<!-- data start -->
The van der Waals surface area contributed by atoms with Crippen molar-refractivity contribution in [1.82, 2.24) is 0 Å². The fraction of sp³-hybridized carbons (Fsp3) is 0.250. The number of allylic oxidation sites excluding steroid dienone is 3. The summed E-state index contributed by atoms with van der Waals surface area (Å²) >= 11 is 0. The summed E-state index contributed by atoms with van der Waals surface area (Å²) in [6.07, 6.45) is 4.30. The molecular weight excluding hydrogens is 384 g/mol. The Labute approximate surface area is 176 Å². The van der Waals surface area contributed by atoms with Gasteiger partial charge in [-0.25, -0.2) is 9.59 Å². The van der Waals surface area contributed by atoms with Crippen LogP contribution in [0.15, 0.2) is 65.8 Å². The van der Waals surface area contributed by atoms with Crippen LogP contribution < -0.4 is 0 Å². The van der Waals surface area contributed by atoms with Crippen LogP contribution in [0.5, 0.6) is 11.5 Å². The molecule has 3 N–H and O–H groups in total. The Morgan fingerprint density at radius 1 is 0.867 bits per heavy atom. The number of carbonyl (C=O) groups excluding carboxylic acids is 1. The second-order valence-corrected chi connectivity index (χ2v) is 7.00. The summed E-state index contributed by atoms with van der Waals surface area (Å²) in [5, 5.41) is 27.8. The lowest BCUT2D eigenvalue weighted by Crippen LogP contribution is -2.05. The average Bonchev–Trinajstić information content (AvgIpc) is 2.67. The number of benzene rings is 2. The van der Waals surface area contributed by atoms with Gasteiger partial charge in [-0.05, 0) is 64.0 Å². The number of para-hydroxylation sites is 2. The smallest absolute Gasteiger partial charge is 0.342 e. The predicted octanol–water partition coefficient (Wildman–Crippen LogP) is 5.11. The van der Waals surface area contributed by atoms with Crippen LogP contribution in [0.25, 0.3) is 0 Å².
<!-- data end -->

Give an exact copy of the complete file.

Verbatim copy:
The van der Waals surface area contributed by atoms with Crippen molar-refractivity contribution in [1.82, 2.24) is 0 Å². The fraction of sp³-hybridized carbons (Fsp3) is 0.250. The number of allylic oxidation sites excluding steroid dienone is 3. The summed E-state index contributed by atoms with van der Waals surface area (Å²) >= 11 is 0. The summed E-state index contributed by atoms with van der Waals surface area (Å²) in [6.07, 6.45) is 4.30. The molecular weight excluding hydrogens is 384 g/mol. The Labute approximate surface area is 176 Å². The van der Waals surface area contributed by atoms with Gasteiger partial charge in [-0.25, -0.2) is 9.59 Å². The van der Waals surface area contributed by atoms with Crippen LogP contribution in [0.15, 0.2) is 65.8 Å². The van der Waals surface area contributed by atoms with Crippen LogP contribution < -0.4 is 0 Å². The van der Waals surface area contributed by atoms with Crippen LogP contribution in [0.5, 0.6) is 11.5 Å². The molecule has 3 N–H and O–H groups in total. The Morgan fingerprint density at radius 1 is 0.867 bits per heavy atom. The number of carbonyl (C=O) groups excluding carboxylic acids is 1. The second-order valence-corrected chi connectivity index (χ2v) is 7.00. The summed E-state index contributed by atoms with van der Waals surface area (Å²) in [5, 5.41) is 27.8. The lowest BCUT2D eigenvalue weighted by Crippen LogP contribution is -2.05. The average Bonchev–Trinajstić information content (AvgIpc) is 2.67. The number of benzene rings is 2. The van der Waals surface area contributed by atoms with Gasteiger partial charge in [-0.05, 0) is 64.0 Å². The number of para-hydroxylation sites is 2. The smallest absolute Gasteiger partial charge is 0.342 e. The predicted octanol–water partition coefficient (Wildman–Crippen LogP) is 5.11. The van der Waals surface area contributed by atoms with Crippen LogP contribution in [0.25, 0.3) is 0 Å².